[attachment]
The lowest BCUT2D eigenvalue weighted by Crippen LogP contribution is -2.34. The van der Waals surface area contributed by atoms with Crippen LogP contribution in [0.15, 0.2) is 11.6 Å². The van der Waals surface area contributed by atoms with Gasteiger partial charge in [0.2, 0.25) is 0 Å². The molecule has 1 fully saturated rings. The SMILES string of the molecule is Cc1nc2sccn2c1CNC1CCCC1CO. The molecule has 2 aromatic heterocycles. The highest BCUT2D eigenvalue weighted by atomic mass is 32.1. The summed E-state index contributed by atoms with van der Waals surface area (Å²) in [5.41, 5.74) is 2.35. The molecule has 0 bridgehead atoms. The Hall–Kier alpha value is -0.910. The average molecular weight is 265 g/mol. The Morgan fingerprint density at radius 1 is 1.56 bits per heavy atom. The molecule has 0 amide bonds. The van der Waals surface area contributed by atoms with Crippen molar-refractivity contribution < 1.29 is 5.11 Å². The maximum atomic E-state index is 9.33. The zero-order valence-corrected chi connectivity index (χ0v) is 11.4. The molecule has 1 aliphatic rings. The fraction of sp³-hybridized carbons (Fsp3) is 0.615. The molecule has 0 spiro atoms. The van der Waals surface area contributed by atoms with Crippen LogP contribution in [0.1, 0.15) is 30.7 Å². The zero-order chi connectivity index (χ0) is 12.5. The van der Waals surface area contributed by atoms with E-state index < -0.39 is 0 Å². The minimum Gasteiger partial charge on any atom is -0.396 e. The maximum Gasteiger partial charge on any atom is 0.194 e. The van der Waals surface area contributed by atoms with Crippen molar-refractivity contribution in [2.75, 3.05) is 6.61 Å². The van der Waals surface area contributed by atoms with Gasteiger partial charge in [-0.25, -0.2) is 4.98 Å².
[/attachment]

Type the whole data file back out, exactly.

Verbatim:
The lowest BCUT2D eigenvalue weighted by Crippen LogP contribution is -2.34. The van der Waals surface area contributed by atoms with Crippen LogP contribution in [0.15, 0.2) is 11.6 Å². The van der Waals surface area contributed by atoms with Gasteiger partial charge in [0.2, 0.25) is 0 Å². The molecule has 1 fully saturated rings. The SMILES string of the molecule is Cc1nc2sccn2c1CNC1CCCC1CO. The molecule has 2 aromatic heterocycles. The highest BCUT2D eigenvalue weighted by atomic mass is 32.1. The summed E-state index contributed by atoms with van der Waals surface area (Å²) in [5.41, 5.74) is 2.35. The molecule has 0 bridgehead atoms. The Hall–Kier alpha value is -0.910. The average molecular weight is 265 g/mol. The Morgan fingerprint density at radius 1 is 1.56 bits per heavy atom. The molecule has 0 amide bonds. The van der Waals surface area contributed by atoms with Crippen molar-refractivity contribution < 1.29 is 5.11 Å². The maximum atomic E-state index is 9.33. The zero-order valence-corrected chi connectivity index (χ0v) is 11.4. The molecule has 1 aliphatic rings. The fraction of sp³-hybridized carbons (Fsp3) is 0.615. The molecule has 0 spiro atoms. The van der Waals surface area contributed by atoms with Crippen LogP contribution in [0.1, 0.15) is 30.7 Å². The zero-order chi connectivity index (χ0) is 12.5. The van der Waals surface area contributed by atoms with E-state index < -0.39 is 0 Å². The minimum Gasteiger partial charge on any atom is -0.396 e. The maximum Gasteiger partial charge on any atom is 0.194 e. The van der Waals surface area contributed by atoms with Crippen molar-refractivity contribution in [2.75, 3.05) is 6.61 Å². The van der Waals surface area contributed by atoms with Gasteiger partial charge in [-0.25, -0.2) is 4.98 Å².